Quantitative Geography

GGM 201: Research Methods for Dissertations

[Dr. Dani Arribas-Bel]



Source: Oxford English Dictionary


  • “That is, or may be, measured or assessed with respect to or on the basis of quantity; that may be expressed in terms of quantity; quantifiable.”


  • “The field of study concerned with the physical features of the earth and its atmosphere, and with human activity as it affects and is affected by these, including the distribution of populations and resources and political and economic activities; also as a subject of educational study or examination.”


Fotheringham, Brunsdon, and Charlton (2000)

“One or more of the following activities:

  • the analysis of numerical spatial data;
  • the development of spatial theory;
  • and the construction and testing of mathematical models of spatial processes"

Murray (2010)

“The collection of methods that are applied, or could/can be applied, by geographers and others to study spatial phenomena, issues and problems”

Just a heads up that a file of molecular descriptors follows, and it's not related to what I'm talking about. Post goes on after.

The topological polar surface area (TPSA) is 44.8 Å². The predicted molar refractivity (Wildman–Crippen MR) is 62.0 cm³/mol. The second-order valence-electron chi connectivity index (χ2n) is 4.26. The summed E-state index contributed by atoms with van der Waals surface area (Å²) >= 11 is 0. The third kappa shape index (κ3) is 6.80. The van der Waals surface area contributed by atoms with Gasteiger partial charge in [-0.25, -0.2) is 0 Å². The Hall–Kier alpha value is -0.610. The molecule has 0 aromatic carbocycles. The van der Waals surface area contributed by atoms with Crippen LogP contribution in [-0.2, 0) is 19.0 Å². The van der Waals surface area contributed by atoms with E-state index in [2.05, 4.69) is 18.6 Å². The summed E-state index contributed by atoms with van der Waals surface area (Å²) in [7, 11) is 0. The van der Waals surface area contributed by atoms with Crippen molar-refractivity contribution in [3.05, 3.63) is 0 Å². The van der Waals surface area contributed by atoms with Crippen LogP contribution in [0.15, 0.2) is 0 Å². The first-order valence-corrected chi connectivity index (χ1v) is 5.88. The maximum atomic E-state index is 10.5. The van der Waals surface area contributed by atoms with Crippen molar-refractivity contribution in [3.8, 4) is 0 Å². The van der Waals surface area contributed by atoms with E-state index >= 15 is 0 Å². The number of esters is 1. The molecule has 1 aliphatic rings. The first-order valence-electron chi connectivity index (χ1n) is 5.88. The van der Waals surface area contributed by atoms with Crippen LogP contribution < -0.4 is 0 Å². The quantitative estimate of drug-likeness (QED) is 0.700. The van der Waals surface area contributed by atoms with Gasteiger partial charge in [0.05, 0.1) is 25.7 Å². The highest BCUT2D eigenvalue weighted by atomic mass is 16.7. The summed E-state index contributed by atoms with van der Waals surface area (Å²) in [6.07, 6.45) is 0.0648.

• As practice, origin is very old and hard to date
  • As a movement, 1950s/60s/70s \(\rightarrow\) Quantitative Revolution
    • Adoption of the scientific method in human geography
    • Focus on quantification and measurement
    • Strong association with particular methods: statistics, modeling…
    • Sprung out of a few epicenters (UW’s “space cadets”, Lund’s T. Hagerstrand, also related to Isard’s Regional Science)
  • 1980s/90s \(\rightarrow\) Cultural turn in Human Geography
  • 1990s/00s \(\rightarrow\) Spill over other disciplines (Economics, sociology, public health/policy…)
  • [My view] Nowadays \(\rightarrow\) Back in fashion? Big Data revolution, IoT, computational power…

Quantitative Geography today

Murray (2010)

(Spatial) methods that can be/have been applied to human and physical geography problems and issues. Broad categories:

  • Geographic Information Systems (GISs)
  • Airborne sensing
  • Statistics and exploratory spatial data analysis (ESDA)
  • Mathematics and optimization
  • Regional analysis
  • Computer science and simulation

Geographic Information Systems (GISs)

“Collection of hardware, software, and associated procedures to support spatial data

  • acquisition,
  • management,
  • manipulation,
  • analysis,
  • and display"

Let’s walk through each of them with an example…

GIS example: cycling tracking